Antonio Cromartie was the first. He probably won't be the last.
The New York Jets, attempting to get their salary-cap house in order before the start of free agency, will continue to cut payroll by releasing players and/or re-working contracts. They saved $8 million with Cromartie's release, giving them approximately $21 million in cap room (based on a projected $155 million cap). Putting on my capologist hat, I suspect they'll need at least $35 million to tag Muhammad Wilkerson, re-sign Ryan Fitzpatrick and Damon Harrison and have enough flexibility to add a couple of moderately-priced free agents.
A quick look at who might be next on the chopping block:
Jeff Cumberland, tight end: He couldn't secure a niche in Chan Gailey's offense, resulting in diminished playing time. He'd be an easy cut because he had no signing bonus on the three-year, $5.7 million contract he signed in 2014, meaning no pro-ration.
Cap number: $1.9 million
Cap savings: $1.9 million
Dead money: $0
Jeremy Kerley, wide receiver/punt returner: He's a proven slot receiver, but he had no role on offense. He has no guaranteed money remaining from the four-year, $14 million extension he signed in 2014. They could ask him to take a pay cut, but he'd do better on the open market. The Jets could increase the savings to $2.5 million by designating him a June 1 cut.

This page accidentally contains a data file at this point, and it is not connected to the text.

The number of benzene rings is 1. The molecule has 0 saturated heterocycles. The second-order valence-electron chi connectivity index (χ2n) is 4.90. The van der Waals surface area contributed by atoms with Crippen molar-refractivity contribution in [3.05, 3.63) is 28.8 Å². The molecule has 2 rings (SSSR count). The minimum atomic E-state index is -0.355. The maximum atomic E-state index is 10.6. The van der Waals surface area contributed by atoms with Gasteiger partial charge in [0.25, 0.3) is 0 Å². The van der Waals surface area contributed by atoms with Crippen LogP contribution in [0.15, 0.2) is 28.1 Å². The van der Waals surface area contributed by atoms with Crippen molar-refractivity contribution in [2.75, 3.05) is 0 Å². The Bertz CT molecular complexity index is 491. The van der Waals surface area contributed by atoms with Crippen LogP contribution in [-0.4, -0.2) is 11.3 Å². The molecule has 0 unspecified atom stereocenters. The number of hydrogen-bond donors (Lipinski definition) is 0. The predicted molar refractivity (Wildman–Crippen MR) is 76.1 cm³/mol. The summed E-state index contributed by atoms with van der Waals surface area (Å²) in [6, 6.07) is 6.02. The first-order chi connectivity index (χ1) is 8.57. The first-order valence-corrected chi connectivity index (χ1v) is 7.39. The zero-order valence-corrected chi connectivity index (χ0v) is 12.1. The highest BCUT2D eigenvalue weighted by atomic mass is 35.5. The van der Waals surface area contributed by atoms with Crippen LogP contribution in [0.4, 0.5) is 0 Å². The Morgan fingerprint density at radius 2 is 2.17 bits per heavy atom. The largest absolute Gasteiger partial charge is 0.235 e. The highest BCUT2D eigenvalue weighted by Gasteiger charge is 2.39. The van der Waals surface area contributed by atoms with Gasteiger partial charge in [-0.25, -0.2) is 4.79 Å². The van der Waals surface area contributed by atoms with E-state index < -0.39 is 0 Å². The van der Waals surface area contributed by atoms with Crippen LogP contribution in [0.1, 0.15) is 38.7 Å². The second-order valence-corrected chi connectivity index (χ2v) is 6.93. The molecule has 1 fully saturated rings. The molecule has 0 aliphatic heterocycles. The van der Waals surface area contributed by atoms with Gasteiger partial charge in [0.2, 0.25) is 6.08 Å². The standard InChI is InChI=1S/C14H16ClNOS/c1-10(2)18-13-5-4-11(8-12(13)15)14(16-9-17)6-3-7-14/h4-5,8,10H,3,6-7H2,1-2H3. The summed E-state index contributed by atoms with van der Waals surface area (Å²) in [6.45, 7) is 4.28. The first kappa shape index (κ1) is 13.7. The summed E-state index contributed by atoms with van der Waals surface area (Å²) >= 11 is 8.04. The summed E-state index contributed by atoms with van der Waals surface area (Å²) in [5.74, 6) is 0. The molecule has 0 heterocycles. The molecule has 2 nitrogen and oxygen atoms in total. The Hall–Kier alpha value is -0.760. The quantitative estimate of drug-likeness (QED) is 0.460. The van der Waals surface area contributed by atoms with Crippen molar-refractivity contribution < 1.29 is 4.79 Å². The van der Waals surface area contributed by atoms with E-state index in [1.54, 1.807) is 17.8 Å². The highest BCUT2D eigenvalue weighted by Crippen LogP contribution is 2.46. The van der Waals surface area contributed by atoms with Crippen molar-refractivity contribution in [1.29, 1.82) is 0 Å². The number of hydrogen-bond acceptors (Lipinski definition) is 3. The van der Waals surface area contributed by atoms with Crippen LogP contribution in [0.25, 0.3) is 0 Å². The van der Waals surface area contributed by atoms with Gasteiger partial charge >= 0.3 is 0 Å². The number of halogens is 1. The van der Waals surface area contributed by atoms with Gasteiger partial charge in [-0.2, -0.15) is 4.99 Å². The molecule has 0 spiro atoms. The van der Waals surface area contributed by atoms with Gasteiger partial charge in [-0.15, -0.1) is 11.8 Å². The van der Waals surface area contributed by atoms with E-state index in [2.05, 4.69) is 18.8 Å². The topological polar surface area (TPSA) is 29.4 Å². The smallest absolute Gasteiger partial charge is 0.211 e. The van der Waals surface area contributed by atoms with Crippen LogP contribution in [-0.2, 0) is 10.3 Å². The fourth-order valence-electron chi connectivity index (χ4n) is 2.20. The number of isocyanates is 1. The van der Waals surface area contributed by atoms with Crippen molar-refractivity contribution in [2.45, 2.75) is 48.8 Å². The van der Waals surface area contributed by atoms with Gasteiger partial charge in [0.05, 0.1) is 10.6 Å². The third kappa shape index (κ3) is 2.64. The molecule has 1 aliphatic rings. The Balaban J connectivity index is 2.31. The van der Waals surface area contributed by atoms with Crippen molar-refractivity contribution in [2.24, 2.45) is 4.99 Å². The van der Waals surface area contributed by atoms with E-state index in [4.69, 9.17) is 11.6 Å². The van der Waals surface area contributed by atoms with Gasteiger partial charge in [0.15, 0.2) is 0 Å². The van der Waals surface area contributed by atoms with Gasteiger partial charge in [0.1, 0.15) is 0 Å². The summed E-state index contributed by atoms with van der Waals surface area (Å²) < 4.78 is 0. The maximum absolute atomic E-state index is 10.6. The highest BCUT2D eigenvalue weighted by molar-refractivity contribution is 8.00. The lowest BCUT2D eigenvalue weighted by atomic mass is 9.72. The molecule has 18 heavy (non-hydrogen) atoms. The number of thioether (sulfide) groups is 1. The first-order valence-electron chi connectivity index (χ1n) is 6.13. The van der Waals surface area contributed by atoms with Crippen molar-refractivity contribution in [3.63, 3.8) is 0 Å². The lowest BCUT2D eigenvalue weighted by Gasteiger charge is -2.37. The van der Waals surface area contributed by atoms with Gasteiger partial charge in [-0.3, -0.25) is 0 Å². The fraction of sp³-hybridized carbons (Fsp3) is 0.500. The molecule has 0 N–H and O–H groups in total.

Cap number: $3.1 million
Cap savings: $1.3 million
Dead money: $1.8 million
Breno Giacomini, right tackle: He had a mediocre year, so some people are speculating he could be a cap casualty. Thing is, there's no proven replacement on the roster. The Jets like Brent Qvale, but enough to make him a starter?
Cap number: $5.625 million
Cap savings: $4.375 million
Dead money: $1.25 million
Nick Folk, kicker: There are no certainties when you're a 31-year-old kicker coming off an injury to your money leg. Throw in a relatively high cap number, and you end up on a list like this.
Cap number: $3.34 million
Cap savings: $2.2 million
Dead money: $1.2 million